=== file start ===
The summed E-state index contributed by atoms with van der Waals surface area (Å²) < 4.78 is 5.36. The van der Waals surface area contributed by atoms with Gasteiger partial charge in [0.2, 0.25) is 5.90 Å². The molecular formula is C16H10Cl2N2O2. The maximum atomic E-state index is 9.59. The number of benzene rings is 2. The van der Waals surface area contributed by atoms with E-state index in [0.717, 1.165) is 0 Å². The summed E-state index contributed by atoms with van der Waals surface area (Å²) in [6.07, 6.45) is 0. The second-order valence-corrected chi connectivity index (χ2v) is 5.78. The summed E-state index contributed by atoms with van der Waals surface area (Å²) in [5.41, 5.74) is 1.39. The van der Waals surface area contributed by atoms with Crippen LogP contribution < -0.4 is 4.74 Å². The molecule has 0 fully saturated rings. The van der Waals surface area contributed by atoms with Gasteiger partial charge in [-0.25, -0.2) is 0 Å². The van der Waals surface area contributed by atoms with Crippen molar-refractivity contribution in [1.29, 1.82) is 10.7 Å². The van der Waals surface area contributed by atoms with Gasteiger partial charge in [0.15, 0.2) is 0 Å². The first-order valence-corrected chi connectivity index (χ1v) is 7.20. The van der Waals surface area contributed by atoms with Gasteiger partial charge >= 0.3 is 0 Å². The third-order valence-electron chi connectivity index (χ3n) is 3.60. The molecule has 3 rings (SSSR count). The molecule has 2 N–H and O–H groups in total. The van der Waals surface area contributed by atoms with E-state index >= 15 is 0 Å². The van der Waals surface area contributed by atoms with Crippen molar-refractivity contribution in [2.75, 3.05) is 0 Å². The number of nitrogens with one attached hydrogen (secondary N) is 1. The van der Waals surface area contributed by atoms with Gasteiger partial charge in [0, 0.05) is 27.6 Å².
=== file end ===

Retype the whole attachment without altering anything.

The summed E-state index contributed by atoms with van der Waals surface area (Å²) < 4.78 is 5.36. The van der Waals surface area contributed by atoms with Gasteiger partial charge in [0.2, 0.25) is 5.90 Å². The molecular formula is C16H10Cl2N2O2. The maximum atomic E-state index is 9.59. The number of benzene rings is 2. The van der Waals surface area contributed by atoms with E-state index in [0.717, 1.165) is 0 Å². The summed E-state index contributed by atoms with van der Waals surface area (Å²) in [6.07, 6.45) is 0. The second-order valence-corrected chi connectivity index (χ2v) is 5.78. The summed E-state index contributed by atoms with van der Waals surface area (Å²) in [5.41, 5.74) is 1.39. The van der Waals surface area contributed by atoms with Crippen LogP contribution < -0.4 is 4.74 Å². The molecule has 0 fully saturated rings. The van der Waals surface area contributed by atoms with Gasteiger partial charge in [-0.25, -0.2) is 0 Å². The van der Waals surface area contributed by atoms with Crippen molar-refractivity contribution in [1.29, 1.82) is 10.7 Å². The van der Waals surface area contributed by atoms with Gasteiger partial charge in [0.15, 0.2) is 0 Å². The first-order valence-corrected chi connectivity index (χ1v) is 7.20. The van der Waals surface area contributed by atoms with Gasteiger partial charge >= 0.3 is 0 Å². The third-order valence-electron chi connectivity index (χ3n) is 3.60. The molecule has 3 rings (SSSR count). The molecule has 2 N–H and O–H groups in total. The van der Waals surface area contributed by atoms with E-state index >= 15 is 0 Å². The van der Waals surface area contributed by atoms with Crippen molar-refractivity contribution in [2.75, 3.05) is 0 Å². The number of nitrogens with one attached hydrogen (secondary N) is 1. The van der Waals surface area contributed by atoms with Gasteiger partial charge in [0, 0.05) is 27.6 Å².